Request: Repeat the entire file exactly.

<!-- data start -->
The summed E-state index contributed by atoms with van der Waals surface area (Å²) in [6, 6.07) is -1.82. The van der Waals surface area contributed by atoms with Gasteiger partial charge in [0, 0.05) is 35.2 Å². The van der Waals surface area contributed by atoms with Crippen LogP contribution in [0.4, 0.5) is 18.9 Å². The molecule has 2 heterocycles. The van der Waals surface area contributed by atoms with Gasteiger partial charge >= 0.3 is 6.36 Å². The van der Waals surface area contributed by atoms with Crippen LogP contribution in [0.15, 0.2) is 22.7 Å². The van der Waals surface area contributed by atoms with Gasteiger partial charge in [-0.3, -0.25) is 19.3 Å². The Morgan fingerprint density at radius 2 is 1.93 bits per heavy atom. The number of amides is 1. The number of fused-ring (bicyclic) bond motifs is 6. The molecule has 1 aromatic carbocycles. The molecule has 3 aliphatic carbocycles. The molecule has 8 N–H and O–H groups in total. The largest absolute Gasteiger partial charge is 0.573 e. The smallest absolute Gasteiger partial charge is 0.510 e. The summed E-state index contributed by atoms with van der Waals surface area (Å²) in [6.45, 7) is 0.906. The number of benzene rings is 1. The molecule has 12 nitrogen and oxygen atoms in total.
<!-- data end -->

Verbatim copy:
The summed E-state index contributed by atoms with van der Waals surface area (Å²) in [6, 6.07) is -1.82. The van der Waals surface area contributed by atoms with Gasteiger partial charge in [0, 0.05) is 35.2 Å². The van der Waals surface area contributed by atoms with Crippen LogP contribution in [0.4, 0.5) is 18.9 Å². The molecule has 2 heterocycles. The van der Waals surface area contributed by atoms with Gasteiger partial charge >= 0.3 is 6.36 Å². The van der Waals surface area contributed by atoms with Crippen LogP contribution in [0.15, 0.2) is 22.7 Å². The van der Waals surface area contributed by atoms with Gasteiger partial charge in [-0.3, -0.25) is 19.3 Å². The Morgan fingerprint density at radius 2 is 1.93 bits per heavy atom. The number of amides is 1. The number of fused-ring (bicyclic) bond motifs is 6. The molecule has 1 aromatic carbocycles. The molecule has 3 aliphatic carbocycles. The molecule has 8 N–H and O–H groups in total. The largest absolute Gasteiger partial charge is 0.573 e. The smallest absolute Gasteiger partial charge is 0.510 e. The summed E-state index contributed by atoms with van der Waals surface area (Å²) in [6.45, 7) is 0.906. The number of benzene rings is 1. The molecule has 12 nitrogen and oxygen atoms in total.